For the gift that keeps on giving, nothing delivers like a coffee-table book. Like a good piece of art that reveals something new every time you gaze at it, a well-crafted pictorial book can be enjoyed an infinite number of times. Here are six we think would make excellent gifts this holiday season.
“Through Darkness to Light: Photographs Along the Underground Railroad.” This haunting photo essay is the culmination of a 10-year project, in which photographer Jeanine Michna-Bales traced a 1,400-mile path along the Underground Railroad from a cotton plantation in central Louisiana through Mississippi, Indiana and into Canada. What makes the project so powerful is that all the photos were taken at the dead of night, when enslaved Africans would have been running for their lives. The claustrophobia evoked from paging through inky images of dark forests and shadowy structures is sustained until the final, hopeful shot of daybreak in Canada. Andrew Young provides the foreword. ($40, Princeton Architectural Press)
“Frozen in Time: Photographs.” At first glance, this appears to simply chronicle a spartan, rural life. But “Frozen in Time” is more than that. It’s the story of a difficult relationship between an adult daughter, photographer Sarah C. Butler, and her mother, who lives in a dilapidated farmhouse in Maine. Long estranged, the two are reunited when Butler’s mother becomes ill. At first she is horrified at the rundown state of her mother’s living conditions. But over time, as the women put their differences aside and begin to reconnect, Butler starts to see the beauty all around her. In the final pages, images of peeling vintage wallpaper, shabby upholstered furnishings and cobweb-encased bric-a-brac take on an elegiac glow. ($75, Glitterati Inc.)
“Neal Preston: Exhilarated and Exhausted.” One of Neal Preston’s first big breaks as a music industry photographer was shooting the Allman Brothers tour in 1973 for Rolling Stone magazine. Written by Cameron Crowe, the article that accompanied Preston’s intimate photographs became the basis for the movie “Almost Famous.” All of the classic rock stars of the ‘70s and ‘80s are represented in the 331-page book — Led Zeppelin, Rolling Stones, Madonna, Prince, Ray Charles, Bob Dylan, Michael Jackson, Brian Wilson, Fleetwood Mac, Marvin Gaye, The Runaways, Bruce Springsteen, etc. The majority of photographs are performance shots or portraits, but there are some memorable candid snaps, including Jimmy Page guzzling Jack Daniels from the bottle backstage, Tommy Lee graphically mooning an audience from the stage, and Frank Sinatra giving Dean Martin a behind-the-scenes pat on the rump. ($75, Reel Art Press)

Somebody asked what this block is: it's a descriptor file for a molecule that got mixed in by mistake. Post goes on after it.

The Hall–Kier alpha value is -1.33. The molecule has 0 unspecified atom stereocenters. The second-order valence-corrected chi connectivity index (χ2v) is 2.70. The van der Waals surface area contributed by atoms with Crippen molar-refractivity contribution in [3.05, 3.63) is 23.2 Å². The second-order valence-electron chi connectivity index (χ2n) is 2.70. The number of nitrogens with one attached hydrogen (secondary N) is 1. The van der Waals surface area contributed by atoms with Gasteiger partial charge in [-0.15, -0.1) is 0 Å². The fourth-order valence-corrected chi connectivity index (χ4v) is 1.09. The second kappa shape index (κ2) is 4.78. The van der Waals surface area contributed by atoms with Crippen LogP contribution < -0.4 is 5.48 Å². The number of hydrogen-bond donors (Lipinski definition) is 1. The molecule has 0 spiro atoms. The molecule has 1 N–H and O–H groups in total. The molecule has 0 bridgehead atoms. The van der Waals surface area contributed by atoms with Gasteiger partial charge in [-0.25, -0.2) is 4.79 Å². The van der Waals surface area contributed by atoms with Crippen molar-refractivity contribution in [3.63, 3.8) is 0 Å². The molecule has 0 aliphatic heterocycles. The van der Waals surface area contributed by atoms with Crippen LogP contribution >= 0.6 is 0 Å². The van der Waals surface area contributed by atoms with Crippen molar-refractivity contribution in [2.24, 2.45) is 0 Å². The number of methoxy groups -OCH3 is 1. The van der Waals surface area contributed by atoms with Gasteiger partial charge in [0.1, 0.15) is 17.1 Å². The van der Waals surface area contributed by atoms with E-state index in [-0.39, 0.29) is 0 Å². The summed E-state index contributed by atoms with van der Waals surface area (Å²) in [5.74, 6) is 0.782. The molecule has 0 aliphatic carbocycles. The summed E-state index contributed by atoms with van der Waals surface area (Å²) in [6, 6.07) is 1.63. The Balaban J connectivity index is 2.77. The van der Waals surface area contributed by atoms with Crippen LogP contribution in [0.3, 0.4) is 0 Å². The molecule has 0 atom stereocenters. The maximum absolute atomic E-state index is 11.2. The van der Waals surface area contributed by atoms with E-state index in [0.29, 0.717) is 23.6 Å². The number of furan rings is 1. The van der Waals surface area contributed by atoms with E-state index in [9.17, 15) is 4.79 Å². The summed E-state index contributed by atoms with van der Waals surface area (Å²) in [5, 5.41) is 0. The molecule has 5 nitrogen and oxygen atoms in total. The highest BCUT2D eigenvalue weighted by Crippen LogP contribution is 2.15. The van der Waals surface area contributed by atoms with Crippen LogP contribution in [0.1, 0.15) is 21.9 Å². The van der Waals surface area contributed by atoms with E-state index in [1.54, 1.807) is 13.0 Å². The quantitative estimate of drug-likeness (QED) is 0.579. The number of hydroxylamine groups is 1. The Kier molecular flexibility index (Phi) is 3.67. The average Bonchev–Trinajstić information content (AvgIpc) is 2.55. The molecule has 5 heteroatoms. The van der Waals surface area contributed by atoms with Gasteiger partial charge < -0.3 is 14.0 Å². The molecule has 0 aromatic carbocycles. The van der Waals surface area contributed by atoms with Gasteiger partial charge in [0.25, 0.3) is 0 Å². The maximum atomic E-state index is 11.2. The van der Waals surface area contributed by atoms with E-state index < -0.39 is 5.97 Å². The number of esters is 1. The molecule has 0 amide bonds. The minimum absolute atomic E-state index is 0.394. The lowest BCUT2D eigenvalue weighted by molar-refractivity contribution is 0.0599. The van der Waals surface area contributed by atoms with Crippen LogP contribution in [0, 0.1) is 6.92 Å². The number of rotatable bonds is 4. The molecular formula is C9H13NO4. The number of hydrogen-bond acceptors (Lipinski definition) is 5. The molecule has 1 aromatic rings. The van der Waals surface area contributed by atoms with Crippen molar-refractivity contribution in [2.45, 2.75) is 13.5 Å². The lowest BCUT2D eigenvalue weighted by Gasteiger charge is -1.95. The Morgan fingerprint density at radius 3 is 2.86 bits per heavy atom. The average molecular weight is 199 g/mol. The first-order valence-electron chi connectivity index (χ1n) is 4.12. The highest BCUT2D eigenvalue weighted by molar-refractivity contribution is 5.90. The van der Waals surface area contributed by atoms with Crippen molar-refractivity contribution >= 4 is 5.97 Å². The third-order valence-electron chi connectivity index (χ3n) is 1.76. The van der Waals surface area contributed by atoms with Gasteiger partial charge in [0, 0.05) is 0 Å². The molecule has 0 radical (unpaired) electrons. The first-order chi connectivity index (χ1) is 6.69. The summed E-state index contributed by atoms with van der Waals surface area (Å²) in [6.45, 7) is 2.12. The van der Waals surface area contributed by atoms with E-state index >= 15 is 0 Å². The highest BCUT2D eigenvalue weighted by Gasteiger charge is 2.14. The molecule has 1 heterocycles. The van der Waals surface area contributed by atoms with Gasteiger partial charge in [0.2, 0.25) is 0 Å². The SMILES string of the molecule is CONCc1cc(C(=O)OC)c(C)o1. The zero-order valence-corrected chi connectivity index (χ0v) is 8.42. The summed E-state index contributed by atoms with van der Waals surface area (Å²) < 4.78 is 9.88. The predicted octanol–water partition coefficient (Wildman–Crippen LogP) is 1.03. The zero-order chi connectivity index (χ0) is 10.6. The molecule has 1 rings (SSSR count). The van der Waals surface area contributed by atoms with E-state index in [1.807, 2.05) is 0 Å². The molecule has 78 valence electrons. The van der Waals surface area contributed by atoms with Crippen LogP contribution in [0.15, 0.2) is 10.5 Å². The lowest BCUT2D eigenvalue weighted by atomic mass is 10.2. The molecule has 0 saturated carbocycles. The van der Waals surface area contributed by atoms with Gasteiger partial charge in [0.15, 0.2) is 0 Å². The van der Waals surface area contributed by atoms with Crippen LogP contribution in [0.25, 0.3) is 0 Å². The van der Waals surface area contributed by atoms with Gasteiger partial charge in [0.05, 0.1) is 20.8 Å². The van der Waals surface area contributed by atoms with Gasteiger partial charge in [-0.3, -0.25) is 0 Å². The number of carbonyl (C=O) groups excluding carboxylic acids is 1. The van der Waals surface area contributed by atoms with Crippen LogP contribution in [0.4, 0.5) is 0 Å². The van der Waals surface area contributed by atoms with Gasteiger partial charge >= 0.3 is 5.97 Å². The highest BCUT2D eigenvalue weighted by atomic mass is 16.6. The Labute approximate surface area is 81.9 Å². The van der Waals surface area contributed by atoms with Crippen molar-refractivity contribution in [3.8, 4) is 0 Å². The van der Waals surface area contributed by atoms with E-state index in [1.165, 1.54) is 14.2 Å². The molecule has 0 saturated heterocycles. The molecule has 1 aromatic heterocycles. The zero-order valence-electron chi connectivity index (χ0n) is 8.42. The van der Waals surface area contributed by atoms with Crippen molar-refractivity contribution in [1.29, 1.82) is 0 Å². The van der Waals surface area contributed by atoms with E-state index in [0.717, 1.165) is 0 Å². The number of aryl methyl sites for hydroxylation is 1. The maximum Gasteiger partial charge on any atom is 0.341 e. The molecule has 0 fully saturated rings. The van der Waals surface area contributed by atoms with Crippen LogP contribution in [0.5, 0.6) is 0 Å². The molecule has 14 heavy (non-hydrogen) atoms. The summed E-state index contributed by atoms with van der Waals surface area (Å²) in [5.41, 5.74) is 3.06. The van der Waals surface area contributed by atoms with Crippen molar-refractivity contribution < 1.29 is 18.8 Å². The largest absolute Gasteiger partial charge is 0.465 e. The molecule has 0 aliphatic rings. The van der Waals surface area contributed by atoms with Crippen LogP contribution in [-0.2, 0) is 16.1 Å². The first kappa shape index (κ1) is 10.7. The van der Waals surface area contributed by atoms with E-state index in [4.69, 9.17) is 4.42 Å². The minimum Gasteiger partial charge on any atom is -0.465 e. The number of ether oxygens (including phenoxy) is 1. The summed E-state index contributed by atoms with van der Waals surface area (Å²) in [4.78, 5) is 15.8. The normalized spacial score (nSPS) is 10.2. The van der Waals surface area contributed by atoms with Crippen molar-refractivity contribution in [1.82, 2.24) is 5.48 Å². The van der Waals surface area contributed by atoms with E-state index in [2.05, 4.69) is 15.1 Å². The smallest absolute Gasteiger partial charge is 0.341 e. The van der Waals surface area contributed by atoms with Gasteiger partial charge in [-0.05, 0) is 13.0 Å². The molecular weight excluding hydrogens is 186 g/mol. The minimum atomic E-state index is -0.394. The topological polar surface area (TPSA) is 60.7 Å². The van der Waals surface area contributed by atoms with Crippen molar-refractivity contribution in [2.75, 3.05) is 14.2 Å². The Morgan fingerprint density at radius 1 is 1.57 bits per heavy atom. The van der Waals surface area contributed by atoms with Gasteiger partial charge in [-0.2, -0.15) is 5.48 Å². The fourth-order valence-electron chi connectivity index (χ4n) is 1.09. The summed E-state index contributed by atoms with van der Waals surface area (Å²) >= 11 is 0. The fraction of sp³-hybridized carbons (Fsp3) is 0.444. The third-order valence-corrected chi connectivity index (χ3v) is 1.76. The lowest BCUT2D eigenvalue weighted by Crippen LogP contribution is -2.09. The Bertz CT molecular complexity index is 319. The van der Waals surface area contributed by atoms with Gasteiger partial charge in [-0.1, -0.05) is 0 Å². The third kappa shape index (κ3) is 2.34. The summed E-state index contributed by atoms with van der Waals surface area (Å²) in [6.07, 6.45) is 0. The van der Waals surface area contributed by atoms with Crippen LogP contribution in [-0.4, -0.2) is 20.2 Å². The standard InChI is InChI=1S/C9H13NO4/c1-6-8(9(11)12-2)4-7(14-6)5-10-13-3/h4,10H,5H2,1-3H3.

“LA NY: Aerial Photographs of Los Angeles and New York.” It’s not surprising that photographer Jeffrey Milstein is also an architect, a graphic designer and a pilot. All of his passions coalesce in this stunning collection of 84 aerial photographs of Los Angeles and New York. A mesmerizing survey of land use across the spectrum, the book starts out with repetitive grids of residential neighborhoods in West Hollywood, Beverly Hills and Mar Vista and segues into repetitive grids of midsize buildings in Greenwich Village and high-rises in Midtown Manhattan. But the images soon turn more fanciful when you get to the sprawling, Victorian conservatory at the New York Botanical Garden, the illuminated confections of Coney Island at night and the orderly rows of pastel-colored boats docked at the Long Beach Shoreline Marina. ($29.95, Thames & Hudson)
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“Soul of a Nation: Art in the Age of Black Power.” This 256-page book is a companion to the blockbuster art exhibit of the same name that debuted at the Tate Modern in London last summer. Its focus is on paintings, sculpture, collage and photography by black artists produced between 1963 and 1983, “a period in American history when the highest dreams of the civil rights movement were articulated, and when many joined calls for Black Power,” writes Frances Morris, director of Tate Modern, in the foreword. Romare Bearden, Wadsworth Jarrell, Faith Ringgold and David Hammons are among the more than 60 artists represented. ($50, Distributed Art Publishers Inc.)
“What Is Left Behind: Stories from Estate Sales.” We’ve all seen it: the dusty framed photo of a stranger for sale in a curio shop. How sad no one is left in the world to still treasure it, we think. Photographer Norm Diamond takes that concept a step further by capturing images of items left over from estate sales held in mostly working-class homes. A crudely made toy plane abandoned under a bed, a wedding gown carefully preserved in plastic, a widow’s love poem, collections of vinyl records, Stetson hats, Playboy magazines. They all speak to lives once so vivid, now clearly over and possibly forgotten. As a counterpoint to those poignant images are humorous shots of quirky sale signs, such as one scrawled in Sharpie on a bathroom wall proffering the still-attached toilet paper holder for $5. ($45, Daylight Books)